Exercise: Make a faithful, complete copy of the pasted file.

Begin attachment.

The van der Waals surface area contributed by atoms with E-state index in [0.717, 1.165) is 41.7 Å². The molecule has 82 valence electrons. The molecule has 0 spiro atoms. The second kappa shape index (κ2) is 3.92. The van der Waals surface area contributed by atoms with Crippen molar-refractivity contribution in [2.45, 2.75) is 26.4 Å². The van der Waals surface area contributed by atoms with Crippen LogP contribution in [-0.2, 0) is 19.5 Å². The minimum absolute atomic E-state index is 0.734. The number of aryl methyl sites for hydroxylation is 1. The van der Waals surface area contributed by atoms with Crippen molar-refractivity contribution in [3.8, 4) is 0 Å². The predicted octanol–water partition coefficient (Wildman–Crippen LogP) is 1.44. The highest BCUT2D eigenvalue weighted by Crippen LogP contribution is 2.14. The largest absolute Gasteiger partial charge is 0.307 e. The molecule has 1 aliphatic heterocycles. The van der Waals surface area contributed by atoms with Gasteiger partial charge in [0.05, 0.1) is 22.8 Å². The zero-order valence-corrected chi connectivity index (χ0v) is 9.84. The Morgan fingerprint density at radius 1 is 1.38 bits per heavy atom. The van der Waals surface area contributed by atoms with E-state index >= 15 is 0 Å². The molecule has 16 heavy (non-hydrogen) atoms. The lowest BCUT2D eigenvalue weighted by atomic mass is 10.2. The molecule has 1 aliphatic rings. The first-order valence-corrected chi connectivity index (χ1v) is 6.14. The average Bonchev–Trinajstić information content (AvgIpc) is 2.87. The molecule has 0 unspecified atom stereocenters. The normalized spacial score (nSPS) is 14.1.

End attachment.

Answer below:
The van der Waals surface area contributed by atoms with E-state index in [0.717, 1.165) is 41.7 Å². The molecule has 82 valence electrons. The molecule has 0 spiro atoms. The second kappa shape index (κ2) is 3.92. The van der Waals surface area contributed by atoms with Crippen molar-refractivity contribution in [2.45, 2.75) is 26.4 Å². The van der Waals surface area contributed by atoms with Crippen LogP contribution in [-0.2, 0) is 19.5 Å². The minimum absolute atomic E-state index is 0.734. The number of aryl methyl sites for hydroxylation is 1. The van der Waals surface area contributed by atoms with Crippen molar-refractivity contribution in [3.8, 4) is 0 Å². The predicted octanol–water partition coefficient (Wildman–Crippen LogP) is 1.44. The highest BCUT2D eigenvalue weighted by Crippen LogP contribution is 2.14. The largest absolute Gasteiger partial charge is 0.307 e. The molecule has 1 aliphatic heterocycles. The van der Waals surface area contributed by atoms with Gasteiger partial charge in [0.05, 0.1) is 22.8 Å². The zero-order valence-corrected chi connectivity index (χ0v) is 9.84. The Morgan fingerprint density at radius 1 is 1.38 bits per heavy atom. The van der Waals surface area contributed by atoms with E-state index >= 15 is 0 Å². The molecule has 16 heavy (non-hydrogen) atoms. The lowest BCUT2D eigenvalue weighted by atomic mass is 10.2. The molecule has 1 aliphatic rings. The first-order valence-corrected chi connectivity index (χ1v) is 6.14. The average Bonchev–Trinajstić information content (AvgIpc) is 2.87. The molecule has 0 unspecified atom stereocenters. The normalized spacial score (nSPS) is 14.1.